Stefano Schivo

Assistant professor

University of Twente
P.O. Box 217
7500 AE Enschede
The Netherlands

Phone: +31 (0)53 489 3979
Fax: +31 (0)53 489 3247
Office: Zilverling 3122


Since 2016 my research work has extended to the fields of security, safety, and their integration. I currently work in the European project SUCCESS, which applies formal analysis and validation techniques with the aim of successfully employing IoT (Internet of Things) technologies in the healthcare sector. Modeling and analysis are integrated in the planning and validation of application scenarios and smart-device architectures, to address burning security issues like unintentional or intentional insider attacks.
I have also been involved in projects focusing on the (cyber-) security of critical systems, and its relation to safety procedures. Security countermeasures are often intended to make a system less accessible, but for safety reasons some parts of a system (e.g. escape routes) must remain accessible at all times. We study the ways in which security and safety can collide with each other, with the aim of making a framework that can account for both at the same time. This will allow to have a better picture of the system, helping policymakers with their choices.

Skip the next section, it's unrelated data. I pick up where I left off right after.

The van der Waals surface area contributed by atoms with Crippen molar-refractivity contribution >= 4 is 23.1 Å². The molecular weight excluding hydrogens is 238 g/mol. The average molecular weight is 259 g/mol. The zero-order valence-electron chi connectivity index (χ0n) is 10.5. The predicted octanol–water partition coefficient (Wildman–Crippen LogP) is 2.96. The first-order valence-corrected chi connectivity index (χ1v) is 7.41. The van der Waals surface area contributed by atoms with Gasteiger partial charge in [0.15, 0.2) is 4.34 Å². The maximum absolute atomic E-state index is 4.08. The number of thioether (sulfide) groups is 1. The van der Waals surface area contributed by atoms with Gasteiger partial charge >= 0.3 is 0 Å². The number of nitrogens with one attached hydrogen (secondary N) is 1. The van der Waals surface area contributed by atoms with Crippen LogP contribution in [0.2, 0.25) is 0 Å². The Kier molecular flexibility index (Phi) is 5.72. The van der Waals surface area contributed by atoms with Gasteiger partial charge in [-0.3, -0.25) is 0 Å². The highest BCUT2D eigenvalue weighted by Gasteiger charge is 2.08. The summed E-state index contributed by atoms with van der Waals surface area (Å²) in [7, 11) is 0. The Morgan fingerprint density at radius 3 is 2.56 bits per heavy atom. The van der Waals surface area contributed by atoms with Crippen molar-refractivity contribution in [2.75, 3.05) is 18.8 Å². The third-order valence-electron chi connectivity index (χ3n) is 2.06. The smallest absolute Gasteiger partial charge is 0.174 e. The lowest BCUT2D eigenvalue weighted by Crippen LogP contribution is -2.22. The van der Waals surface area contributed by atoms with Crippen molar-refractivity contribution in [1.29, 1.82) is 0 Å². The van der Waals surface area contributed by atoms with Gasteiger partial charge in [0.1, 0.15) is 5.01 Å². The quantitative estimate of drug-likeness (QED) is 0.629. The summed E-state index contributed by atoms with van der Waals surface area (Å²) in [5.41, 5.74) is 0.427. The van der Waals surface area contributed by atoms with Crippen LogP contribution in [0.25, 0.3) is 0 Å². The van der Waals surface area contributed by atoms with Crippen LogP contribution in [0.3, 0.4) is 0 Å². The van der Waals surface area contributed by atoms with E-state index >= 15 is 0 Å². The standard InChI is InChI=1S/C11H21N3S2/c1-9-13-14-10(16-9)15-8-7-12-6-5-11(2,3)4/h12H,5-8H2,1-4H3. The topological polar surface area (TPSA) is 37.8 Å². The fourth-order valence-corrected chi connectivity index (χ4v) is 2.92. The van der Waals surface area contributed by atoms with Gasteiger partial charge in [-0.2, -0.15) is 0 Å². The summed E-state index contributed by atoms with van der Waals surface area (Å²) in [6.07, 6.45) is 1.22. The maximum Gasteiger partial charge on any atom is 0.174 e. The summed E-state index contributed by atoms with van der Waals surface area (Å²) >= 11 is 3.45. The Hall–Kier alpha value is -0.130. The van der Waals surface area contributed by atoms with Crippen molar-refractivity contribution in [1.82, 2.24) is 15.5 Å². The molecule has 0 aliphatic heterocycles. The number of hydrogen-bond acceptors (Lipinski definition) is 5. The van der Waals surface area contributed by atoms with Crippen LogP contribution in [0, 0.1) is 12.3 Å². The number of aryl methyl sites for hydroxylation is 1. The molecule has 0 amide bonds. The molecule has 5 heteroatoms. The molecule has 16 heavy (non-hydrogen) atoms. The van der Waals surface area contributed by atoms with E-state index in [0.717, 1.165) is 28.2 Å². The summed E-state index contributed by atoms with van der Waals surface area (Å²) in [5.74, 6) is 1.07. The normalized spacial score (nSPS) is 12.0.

Between 2010 and 2016 I have been working on modelling biological pathways with Timed Automata. The project aims at producing a framework to quantitatively model the interactions occurring inside biological cells. In particular, we have been focusing on the dynamic evolution of kinase pathways, which are the mechanisms underlying the cellular response to external signals such as growth and death factors. The modelling tool ANIMO (Analysis of Networks with Interactive Modelling) is the result of a collaboration with biologists and experts in human-machine interaction. The formal foundation of the framework rests on Timed Automata, and models are checked against experimental data thanks to the powerful tool UPPAAL. The Timed Automata formalism is hidden behind a user interface based on Cytoscape, a widely spread program used in modeling biological interactions. This makes it easy for the molecular biologist to test and formulate hypotheses about a specific kinase network without needing any knowledge about the underlying formal model.

Publications list